From there the Hinkle family moved to Colorado Springs where he operated large pumps out of the Arkansas River for the Golden Cycle Mill in a gold mining operation. He well remembers the guards with rifles that watched over the gold constantly. The mill is still In operation and in those early days worked large quantities or low grade ore.
The next move was to Pocatello, Idaho, where he worked at odd jobs. "I was good at repair work of all kinds, and jobs were few and far between in those times,'' he reminisced
Next it was Mountain Home, Idaho, where he went to work for 1.5 years for the railroad company and stayed with them 34 years. There he pumped water for the engines. Madge helped with the living too, in several ways She took in big washing and Ironings for 75 cents - washing on scrub boards and tubs, and drawing water from the well. She was a wonderful cook and cooked at the exclusive Mountain Home Hotel and the Mellon Hotel.

John worked for 75 cents a day at the same time Madge took in washings and sold cosmetics.
"We saw many years of hard times," John Hinkle said. " I can remember spreading lard on bread sprinkled with salt or butter."
It was in Mountain Home that Hinkle became a member or the Masonic Lodge, and he still belongs to that chapter. He treasures his association with that "wonderful organization."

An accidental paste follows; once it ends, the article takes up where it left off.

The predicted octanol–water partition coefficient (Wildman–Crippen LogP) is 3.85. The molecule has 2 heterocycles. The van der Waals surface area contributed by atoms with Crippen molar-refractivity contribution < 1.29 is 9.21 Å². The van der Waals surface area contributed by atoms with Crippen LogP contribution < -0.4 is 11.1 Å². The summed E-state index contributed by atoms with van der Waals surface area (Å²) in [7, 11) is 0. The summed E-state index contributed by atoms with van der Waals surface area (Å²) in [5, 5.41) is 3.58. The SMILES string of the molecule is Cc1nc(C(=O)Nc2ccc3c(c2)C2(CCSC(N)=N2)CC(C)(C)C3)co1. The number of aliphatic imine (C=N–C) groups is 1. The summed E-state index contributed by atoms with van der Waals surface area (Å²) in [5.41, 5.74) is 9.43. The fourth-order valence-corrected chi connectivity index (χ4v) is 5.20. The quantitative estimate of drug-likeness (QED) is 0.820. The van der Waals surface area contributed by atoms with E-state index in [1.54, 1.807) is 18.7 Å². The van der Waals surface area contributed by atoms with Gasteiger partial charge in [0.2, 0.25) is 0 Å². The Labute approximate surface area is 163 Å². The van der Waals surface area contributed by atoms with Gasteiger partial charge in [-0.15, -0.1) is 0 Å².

Electric power came to Mountain Home, and Hinkle was sent to Harper by the railroad company where he watched the tunnel for 15 years to keep it clear of rocks, weeds, etc. He had a narrow escape once while re-timbering the tunnel, and "I saw many things happen while on the railroad but I don't like to mention them - all were caused by carelessness.'' he recalled without expanding on these experiences,
"The railroad treated me pretty nice; I have a long string of merit badges,'' he said with pride. John Hinkle retired from the railroad at the age of 73.
During these years he had purchased a ranch of over 240 acres from J. Fairman about 14 miles west of Harper and it is here he still makes his home. During this time too, Madge operated the hotel at Harper for many years.

Hinkle had a bad fall from a horse about 25 years ago and he damaged one shoulder badly, However, he still rides and likes to go out occasionally rabbit hunting with his six shooter "to keep in practice." He keeps busy in the summer months taking care or his acre or two of fruit trees, and irrigating, His livestock are now looked after by his daughter and son-in-law who also keep a watchful eye on him, despite his independence, Madge is a patient at the Malheur Nursing Home now,
John Hinkle said, with just a hint of wistfulness, "I wouldn't be a very good engineer anymore - I can't hear so good, I see fairly well and only wear glasses
when I read''
He has been blessed with good health and has never been sick except with the mumps and whooping cough, "In those times they didn't have the things for a young man to dissipate with like there is now'' He explained.
"Most men my age are in a wheelchair, but I'm a pretty good old man yet," He chuckled, with that wonderful twinkle still in his eyes at the end of one century of very full living and the beginning of another just ahead of him.